First brain surgery to treat neurologic condition in fur seal

First brain surgery to treat neurologic condition in fur seal
Click for full image

Washington: A neurosurgical team has successfully performed what is believed to be a first-of-its- kind brain surgery on a Northern fur seal named Ziggy Star in an attempt to treat her worsening neurologic condition.

Ziggy was first seen at Cummings Veterinary Medical Center at Tufts University in the US in September for a condition that had progressed over several years and was causing severe neurologic episodes, difficulty moving, reduced training response, and cluster seizures.

An MRI revealed an accumulation of cerebral spinal fluid in the brain, a condition known as hydrocephalus.

Mystic Aquarium took in Ziggy approximately four years ago after she was found stranded on the California coast and deemed non-releasable by the US government.

At the time, she had an MRI that showed some neurologic abnormalities. She received treatment, but her symptoms continued to progress at a concerning rate, with the seizures emerging more recently.

“The MRI taken recently by our team showed that the brain was disappearing due to the excess fluid, and it was significantly worse than the last study four years ago,” said Ane Uriarte, lead neurosurgeon at Cummings Veterinary Medical Center.

“We determined the best option to prevent further deterioration of the brain and to improve Ziggys symptoms was to surgically place a shunt to drain the excess fluid, relieving some of the pressure on the brain,” she said.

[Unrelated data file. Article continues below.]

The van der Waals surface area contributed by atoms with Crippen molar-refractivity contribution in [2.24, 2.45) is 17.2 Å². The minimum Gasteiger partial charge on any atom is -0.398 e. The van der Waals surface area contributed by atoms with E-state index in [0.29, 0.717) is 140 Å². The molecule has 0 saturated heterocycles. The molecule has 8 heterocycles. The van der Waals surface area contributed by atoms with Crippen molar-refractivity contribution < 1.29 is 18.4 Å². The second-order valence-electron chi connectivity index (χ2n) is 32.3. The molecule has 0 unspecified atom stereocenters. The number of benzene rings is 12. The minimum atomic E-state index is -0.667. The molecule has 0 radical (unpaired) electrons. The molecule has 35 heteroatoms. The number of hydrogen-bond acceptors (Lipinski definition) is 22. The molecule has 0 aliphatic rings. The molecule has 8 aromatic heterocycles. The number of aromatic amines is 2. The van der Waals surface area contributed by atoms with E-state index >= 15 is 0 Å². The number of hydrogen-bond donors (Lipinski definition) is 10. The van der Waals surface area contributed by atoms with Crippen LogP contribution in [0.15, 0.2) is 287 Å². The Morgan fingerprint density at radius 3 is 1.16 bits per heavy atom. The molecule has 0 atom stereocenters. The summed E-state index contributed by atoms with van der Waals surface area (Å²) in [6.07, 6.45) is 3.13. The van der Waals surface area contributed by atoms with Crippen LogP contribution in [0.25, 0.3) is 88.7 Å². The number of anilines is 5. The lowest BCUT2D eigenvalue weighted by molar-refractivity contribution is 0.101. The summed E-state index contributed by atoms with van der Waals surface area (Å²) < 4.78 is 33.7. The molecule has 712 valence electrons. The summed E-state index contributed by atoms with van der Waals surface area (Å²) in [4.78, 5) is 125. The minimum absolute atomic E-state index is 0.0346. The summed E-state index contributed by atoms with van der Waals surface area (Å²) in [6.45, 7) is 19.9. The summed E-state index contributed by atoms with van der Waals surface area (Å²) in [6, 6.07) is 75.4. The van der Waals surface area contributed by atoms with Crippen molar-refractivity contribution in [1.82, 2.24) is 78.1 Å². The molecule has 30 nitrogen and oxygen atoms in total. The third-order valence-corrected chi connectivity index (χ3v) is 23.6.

While this surgical procedure could not reverse damage caused to the brain by excess fluid, if successful, it could stop the progression of Ziggys condition, improving her quality of life, level of responsiveness and mobility.

Though hydrocephalus is a fairly common condition in cats and dogs, veterinarians were unable to find documented cases of this particular disorder being surgically managed in pinnipeds – seals, sea lions and walrus.

With no published research or documentation on similar procedures in pinnipeds, they relied heavily on their experience treating the condition in other animals, combined with extensive review of the skeletal structure of the fur seal to determine where to enter the skull and place the shunt.

The team included specialists from Cummings Veterinary Medical Center, as well as zoological medicine specialists from Mystic Aquarium who serve as Ziggys primary veterinarians.

Ziggys trainers were also present, who helped to keep her calm and comfortable throughout transport and recovery.

The surgical procedure, which lasted a little over an hour, involved placing a shunt catheter – a narrow tube – through the skull and into the brain.

The catheter was then positioned underneath the skin through the neck and passed down to Ziggys abdomen. A valve controls the flow of excess cerebral spinal fluid from the brain to the abdomen, where it is absorbed by the body.

Post-surgery, the veterinary team confirmed that the shunt was placed correctly via CT scan.

PTI